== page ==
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This column is part of Globe Careers' Leadership Lab series, where executives and experts share their views and advice about leadership and management. Follow us at @Globe_Careers. Find all Leadership Lab stories at tgam.ca/leadershiplab

Behind the scenes of the biggest companies, big data is driving a lot of decision making. Corporations like Walmart are collecting huge swathes of data about customer behaviour and are using the findings to boost online sales by 15 per cent. UPS leveraged big data to save 39 million gallons of fuel.

As a small or medium business owner, you might ask, "Who cares?" Without a huge consumer base, multi-national platform, or extra cash to inject into R&D, the concept of big data is just not applicable.

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However, small businesses can concentrate on collecting different metrics that have an impressive impact on the bottom line. I call it little data. It's easier to collect and it's a great way to take the pulse of your company on a day-to-day basis.

Here's how to find the little data that matters, so you can make impactful changes to your business without spending a fortune.

Sweat the small stuff

Looking at traditional metrics – sales revenue, cost of customer acquisition and overhead – is important, but it's also worth tracking intangible elements that don't make it onto a spreadsheet.

I like to look around the office and focus on the energy – is there a buzz or are people bored? – or I'll look at notes from exit interviews to see who is leaving the company and why. Keeping this little data in mind has enabled us to make important changes to our culture when we need to.

External feedback is powerful, too. Whenever I'm in a new city, the first thing I ask my taxi driver is, "Who would you call if you needed your junk removed?" I'm not just making conversation or trying to name-drop one of our brands – I'm doing my own survey to see if our marketing efforts are sticking.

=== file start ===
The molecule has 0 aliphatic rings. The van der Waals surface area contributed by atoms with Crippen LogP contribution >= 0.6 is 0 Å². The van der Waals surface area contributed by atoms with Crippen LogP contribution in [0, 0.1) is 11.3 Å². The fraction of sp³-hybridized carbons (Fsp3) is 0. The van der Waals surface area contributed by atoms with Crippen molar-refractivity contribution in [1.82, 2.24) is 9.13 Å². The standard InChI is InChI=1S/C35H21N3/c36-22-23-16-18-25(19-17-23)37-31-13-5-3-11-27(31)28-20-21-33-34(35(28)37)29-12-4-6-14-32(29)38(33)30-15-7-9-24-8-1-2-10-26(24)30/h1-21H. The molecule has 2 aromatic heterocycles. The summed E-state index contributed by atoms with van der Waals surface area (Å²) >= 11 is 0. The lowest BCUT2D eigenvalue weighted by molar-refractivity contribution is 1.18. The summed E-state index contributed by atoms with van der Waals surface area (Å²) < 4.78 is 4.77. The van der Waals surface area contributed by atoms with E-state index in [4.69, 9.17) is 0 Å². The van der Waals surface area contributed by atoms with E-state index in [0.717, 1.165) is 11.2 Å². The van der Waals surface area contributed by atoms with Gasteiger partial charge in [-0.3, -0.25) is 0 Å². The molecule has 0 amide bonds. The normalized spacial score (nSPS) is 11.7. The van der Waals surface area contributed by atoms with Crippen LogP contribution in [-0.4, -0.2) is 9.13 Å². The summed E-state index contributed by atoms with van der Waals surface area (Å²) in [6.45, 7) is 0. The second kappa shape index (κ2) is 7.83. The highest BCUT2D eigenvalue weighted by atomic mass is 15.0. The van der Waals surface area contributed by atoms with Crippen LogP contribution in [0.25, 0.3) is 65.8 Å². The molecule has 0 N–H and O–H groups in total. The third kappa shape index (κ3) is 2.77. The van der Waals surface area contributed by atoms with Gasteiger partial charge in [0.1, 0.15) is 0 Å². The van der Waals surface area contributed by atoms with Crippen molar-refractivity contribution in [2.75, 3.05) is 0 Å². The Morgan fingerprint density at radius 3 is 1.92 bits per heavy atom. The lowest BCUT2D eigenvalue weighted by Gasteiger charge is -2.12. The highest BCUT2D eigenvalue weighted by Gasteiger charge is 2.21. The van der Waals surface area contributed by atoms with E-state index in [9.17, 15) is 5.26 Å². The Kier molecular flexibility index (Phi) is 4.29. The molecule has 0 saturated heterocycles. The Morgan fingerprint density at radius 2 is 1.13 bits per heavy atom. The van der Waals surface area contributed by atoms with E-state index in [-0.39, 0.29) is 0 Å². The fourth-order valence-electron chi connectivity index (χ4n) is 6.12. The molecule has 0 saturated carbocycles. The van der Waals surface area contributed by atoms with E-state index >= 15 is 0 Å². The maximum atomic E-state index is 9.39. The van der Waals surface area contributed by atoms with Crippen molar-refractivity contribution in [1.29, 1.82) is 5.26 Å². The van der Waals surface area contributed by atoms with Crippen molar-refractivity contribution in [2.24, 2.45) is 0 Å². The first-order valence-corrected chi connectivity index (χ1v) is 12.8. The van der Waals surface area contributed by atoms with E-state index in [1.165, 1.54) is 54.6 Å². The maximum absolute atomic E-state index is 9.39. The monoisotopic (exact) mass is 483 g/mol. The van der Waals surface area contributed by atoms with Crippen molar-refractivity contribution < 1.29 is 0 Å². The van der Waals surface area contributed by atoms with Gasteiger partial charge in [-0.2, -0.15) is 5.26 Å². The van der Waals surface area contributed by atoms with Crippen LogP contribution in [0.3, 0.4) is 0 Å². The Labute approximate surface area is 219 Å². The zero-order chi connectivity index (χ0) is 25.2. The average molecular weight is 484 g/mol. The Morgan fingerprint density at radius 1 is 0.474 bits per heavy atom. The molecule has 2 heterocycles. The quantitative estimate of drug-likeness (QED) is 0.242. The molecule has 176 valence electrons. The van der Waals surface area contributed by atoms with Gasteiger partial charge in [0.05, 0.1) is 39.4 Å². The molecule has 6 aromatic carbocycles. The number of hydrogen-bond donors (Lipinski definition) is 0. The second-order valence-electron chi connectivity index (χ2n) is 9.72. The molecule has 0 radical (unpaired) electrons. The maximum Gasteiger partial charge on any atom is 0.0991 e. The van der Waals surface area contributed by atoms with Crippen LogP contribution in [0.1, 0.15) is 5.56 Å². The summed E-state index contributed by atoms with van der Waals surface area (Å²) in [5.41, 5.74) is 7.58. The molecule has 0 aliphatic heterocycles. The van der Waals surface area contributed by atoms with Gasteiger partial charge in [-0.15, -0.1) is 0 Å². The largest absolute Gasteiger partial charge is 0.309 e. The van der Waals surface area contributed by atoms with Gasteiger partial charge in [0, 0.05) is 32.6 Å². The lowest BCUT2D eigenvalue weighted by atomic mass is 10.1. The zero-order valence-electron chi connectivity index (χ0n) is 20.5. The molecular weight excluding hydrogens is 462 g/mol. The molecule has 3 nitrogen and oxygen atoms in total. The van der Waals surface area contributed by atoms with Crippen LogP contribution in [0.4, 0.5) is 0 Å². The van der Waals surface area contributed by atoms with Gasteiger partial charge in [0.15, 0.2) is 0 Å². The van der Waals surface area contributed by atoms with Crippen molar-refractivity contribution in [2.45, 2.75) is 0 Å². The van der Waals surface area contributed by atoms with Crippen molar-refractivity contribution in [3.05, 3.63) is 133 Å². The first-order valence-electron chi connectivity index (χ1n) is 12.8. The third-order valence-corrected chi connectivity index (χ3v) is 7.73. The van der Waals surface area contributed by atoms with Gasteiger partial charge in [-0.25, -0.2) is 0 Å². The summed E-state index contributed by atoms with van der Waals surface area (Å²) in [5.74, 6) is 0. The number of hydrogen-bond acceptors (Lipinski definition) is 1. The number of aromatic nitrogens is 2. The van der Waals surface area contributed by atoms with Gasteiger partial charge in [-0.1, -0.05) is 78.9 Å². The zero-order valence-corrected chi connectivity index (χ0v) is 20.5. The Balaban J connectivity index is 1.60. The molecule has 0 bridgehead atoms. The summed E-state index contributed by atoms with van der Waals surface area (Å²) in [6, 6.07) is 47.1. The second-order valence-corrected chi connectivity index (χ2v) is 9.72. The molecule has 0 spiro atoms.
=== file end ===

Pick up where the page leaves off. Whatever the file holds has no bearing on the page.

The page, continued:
Chinese appliance company Haier took this one step further: When it heard from its technicians that rural customers were clogging its machines by using them to clean vegetables, they took that feedback and created a profitable new washer for clothing and sweet potatoes! It just goes to show that looking beyond the numbers can lead to surprising innovations.

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Pick metrics that matter

At the same time, you can't run your business on anecdotes, so focus on key numbers that provide meaningful insight and measure them consistently. By taking that a step further and communicating these benchmarks, everyone in the company can understand and can react quickly to fluctuations.

Our key metrics are call volume, website traffic, and jobs completed. We also work on our "customer wow factor" by looking at our Net Promoter Score (NPS), asking every customer how likely they are to recommend our services to a friend.

Every company is different, so find the simple metrics that align with your "why" and track them. It will pay off: Companies that track their key numbers have double the year-over-year net income growth compared to ones that don't.

Don't be a data hoarder

7-Eleven Japan helps store owners make better inventory decisions by providing them with comprehensive daily sales reports and weather forecasts that could impact customer behaviour. The result? Thirty years as the most profitable retailer in Japan.

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Knowledge is power, so give stakeholders access to the data you collect. We share our numbers at our daily huddle, a company-wide meeting. Our friends at Zappos do the same thing with their NPS, posting it daily, so it can be seen by everyone. Easy access and clear communication means the whole team stays informed about the brand's goals, making problems easier to spot – and quicker to fix.

Don't get me wrong – big data definitely has its place. Companies like Amazon and Netflix have built their success on the ability to track and apply huge amounts of customer and supplier data using complex algorithms. But the data and metrics don't have to be intimidating or complex. The rest of us can – and should – be leveraging little data, too. After all, if you track the little things that matter, big change can follow.

Brian Scudamore (@brianscudamore) is the founder and CEO of O2E (Ordinary to Exceptional) Brands, which includes companies like 1-800-GOT-JUNK1-800-GOT-JUNK?, WOW 1 DAY PAINTING, You Move Me and Shack Shine. He helps others grow small to medium businesses and corporate culture.

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